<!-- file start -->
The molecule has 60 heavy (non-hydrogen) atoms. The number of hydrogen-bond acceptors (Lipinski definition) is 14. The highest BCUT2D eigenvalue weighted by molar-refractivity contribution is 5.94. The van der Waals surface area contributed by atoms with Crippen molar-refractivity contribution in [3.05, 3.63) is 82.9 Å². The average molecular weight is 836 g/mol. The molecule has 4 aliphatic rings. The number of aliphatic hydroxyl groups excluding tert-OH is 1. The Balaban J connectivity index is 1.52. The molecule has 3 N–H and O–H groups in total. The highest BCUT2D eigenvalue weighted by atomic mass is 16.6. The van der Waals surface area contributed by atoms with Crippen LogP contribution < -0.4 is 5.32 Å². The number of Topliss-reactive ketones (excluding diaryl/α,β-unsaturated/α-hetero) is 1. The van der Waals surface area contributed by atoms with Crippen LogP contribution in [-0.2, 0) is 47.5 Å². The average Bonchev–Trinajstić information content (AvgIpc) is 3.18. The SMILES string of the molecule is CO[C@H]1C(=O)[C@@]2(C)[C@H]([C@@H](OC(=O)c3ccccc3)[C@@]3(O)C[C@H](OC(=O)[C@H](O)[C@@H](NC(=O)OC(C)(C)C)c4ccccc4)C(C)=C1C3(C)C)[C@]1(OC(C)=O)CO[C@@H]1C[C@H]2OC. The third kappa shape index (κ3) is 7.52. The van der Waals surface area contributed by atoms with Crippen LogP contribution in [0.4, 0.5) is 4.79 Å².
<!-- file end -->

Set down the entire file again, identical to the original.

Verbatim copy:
The molecule has 60 heavy (non-hydrogen) atoms. The number of hydrogen-bond acceptors (Lipinski definition) is 14. The highest BCUT2D eigenvalue weighted by molar-refractivity contribution is 5.94. The van der Waals surface area contributed by atoms with Crippen molar-refractivity contribution in [3.05, 3.63) is 82.9 Å². The average molecular weight is 836 g/mol. The molecule has 4 aliphatic rings. The number of aliphatic hydroxyl groups excluding tert-OH is 1. The Balaban J connectivity index is 1.52. The molecule has 3 N–H and O–H groups in total. The highest BCUT2D eigenvalue weighted by atomic mass is 16.6. The van der Waals surface area contributed by atoms with Crippen LogP contribution < -0.4 is 5.32 Å². The number of Topliss-reactive ketones (excluding diaryl/α,β-unsaturated/α-hetero) is 1. The van der Waals surface area contributed by atoms with Crippen LogP contribution in [-0.2, 0) is 47.5 Å². The average Bonchev–Trinajstić information content (AvgIpc) is 3.18. The SMILES string of the molecule is CO[C@H]1C(=O)[C@@]2(C)[C@H]([C@@H](OC(=O)c3ccccc3)[C@@]3(O)C[C@H](OC(=O)[C@H](O)[C@@H](NC(=O)OC(C)(C)C)c4ccccc4)C(C)=C1C3(C)C)[C@]1(OC(C)=O)CO[C@@H]1C[C@H]2OC. The third kappa shape index (κ3) is 7.52. The van der Waals surface area contributed by atoms with Crippen LogP contribution in [0.4, 0.5) is 4.79 Å².